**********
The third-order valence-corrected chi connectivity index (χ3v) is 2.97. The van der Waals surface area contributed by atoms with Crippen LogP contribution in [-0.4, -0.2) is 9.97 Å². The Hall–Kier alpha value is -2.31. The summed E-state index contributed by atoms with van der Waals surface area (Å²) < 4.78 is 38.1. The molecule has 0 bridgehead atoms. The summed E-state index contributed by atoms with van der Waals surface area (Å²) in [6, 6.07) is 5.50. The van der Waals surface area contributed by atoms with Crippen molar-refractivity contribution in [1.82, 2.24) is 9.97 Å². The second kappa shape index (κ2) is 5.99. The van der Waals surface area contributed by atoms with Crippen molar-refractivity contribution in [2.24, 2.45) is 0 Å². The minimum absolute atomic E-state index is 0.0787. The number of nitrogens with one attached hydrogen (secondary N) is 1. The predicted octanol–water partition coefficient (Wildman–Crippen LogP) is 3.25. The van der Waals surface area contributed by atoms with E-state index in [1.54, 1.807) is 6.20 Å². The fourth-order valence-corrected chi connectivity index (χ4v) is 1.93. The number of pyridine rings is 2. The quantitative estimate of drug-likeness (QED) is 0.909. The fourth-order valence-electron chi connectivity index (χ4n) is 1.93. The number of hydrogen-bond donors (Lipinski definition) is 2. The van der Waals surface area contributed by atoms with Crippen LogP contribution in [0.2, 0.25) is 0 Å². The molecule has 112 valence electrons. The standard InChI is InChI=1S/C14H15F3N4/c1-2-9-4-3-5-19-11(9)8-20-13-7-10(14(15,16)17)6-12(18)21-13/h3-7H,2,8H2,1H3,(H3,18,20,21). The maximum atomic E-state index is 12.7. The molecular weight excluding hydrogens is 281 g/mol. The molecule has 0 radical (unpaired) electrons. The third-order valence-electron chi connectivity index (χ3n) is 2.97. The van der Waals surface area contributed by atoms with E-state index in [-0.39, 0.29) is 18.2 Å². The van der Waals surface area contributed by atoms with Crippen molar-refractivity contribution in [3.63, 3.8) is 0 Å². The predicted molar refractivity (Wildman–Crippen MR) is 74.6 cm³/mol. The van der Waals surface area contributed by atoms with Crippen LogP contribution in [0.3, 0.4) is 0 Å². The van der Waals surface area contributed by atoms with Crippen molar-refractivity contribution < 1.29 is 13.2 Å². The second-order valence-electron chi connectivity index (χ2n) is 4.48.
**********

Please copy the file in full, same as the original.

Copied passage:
The third-order valence-corrected chi connectivity index (χ3v) is 2.97. The van der Waals surface area contributed by atoms with Crippen LogP contribution in [-0.4, -0.2) is 9.97 Å². The Hall–Kier alpha value is -2.31. The summed E-state index contributed by atoms with van der Waals surface area (Å²) < 4.78 is 38.1. The molecule has 0 bridgehead atoms. The summed E-state index contributed by atoms with van der Waals surface area (Å²) in [6, 6.07) is 5.50. The van der Waals surface area contributed by atoms with Crippen molar-refractivity contribution in [1.82, 2.24) is 9.97 Å². The second kappa shape index (κ2) is 5.99. The van der Waals surface area contributed by atoms with Crippen molar-refractivity contribution in [2.24, 2.45) is 0 Å². The minimum absolute atomic E-state index is 0.0787. The number of nitrogens with one attached hydrogen (secondary N) is 1. The predicted octanol–water partition coefficient (Wildman–Crippen LogP) is 3.25. The van der Waals surface area contributed by atoms with E-state index in [1.54, 1.807) is 6.20 Å². The fourth-order valence-corrected chi connectivity index (χ4v) is 1.93. The number of pyridine rings is 2. The quantitative estimate of drug-likeness (QED) is 0.909. The fourth-order valence-electron chi connectivity index (χ4n) is 1.93. The number of hydrogen-bond donors (Lipinski definition) is 2. The van der Waals surface area contributed by atoms with Crippen LogP contribution in [0.2, 0.25) is 0 Å². The molecule has 112 valence electrons. The standard InChI is InChI=1S/C14H15F3N4/c1-2-9-4-3-5-19-11(9)8-20-13-7-10(14(15,16)17)6-12(18)21-13/h3-7H,2,8H2,1H3,(H3,18,20,21). The maximum atomic E-state index is 12.7. The molecular weight excluding hydrogens is 281 g/mol. The molecule has 0 radical (unpaired) electrons. The third-order valence-electron chi connectivity index (χ3n) is 2.97. The van der Waals surface area contributed by atoms with E-state index in [-0.39, 0.29) is 18.2 Å². The van der Waals surface area contributed by atoms with Crippen molar-refractivity contribution in [3.63, 3.8) is 0 Å². The predicted molar refractivity (Wildman–Crippen MR) is 74.6 cm³/mol. The van der Waals surface area contributed by atoms with Crippen LogP contribution in [0.3, 0.4) is 0 Å². The van der Waals surface area contributed by atoms with Crippen molar-refractivity contribution < 1.29 is 13.2 Å². The second-order valence-electron chi connectivity index (χ2n) is 4.48.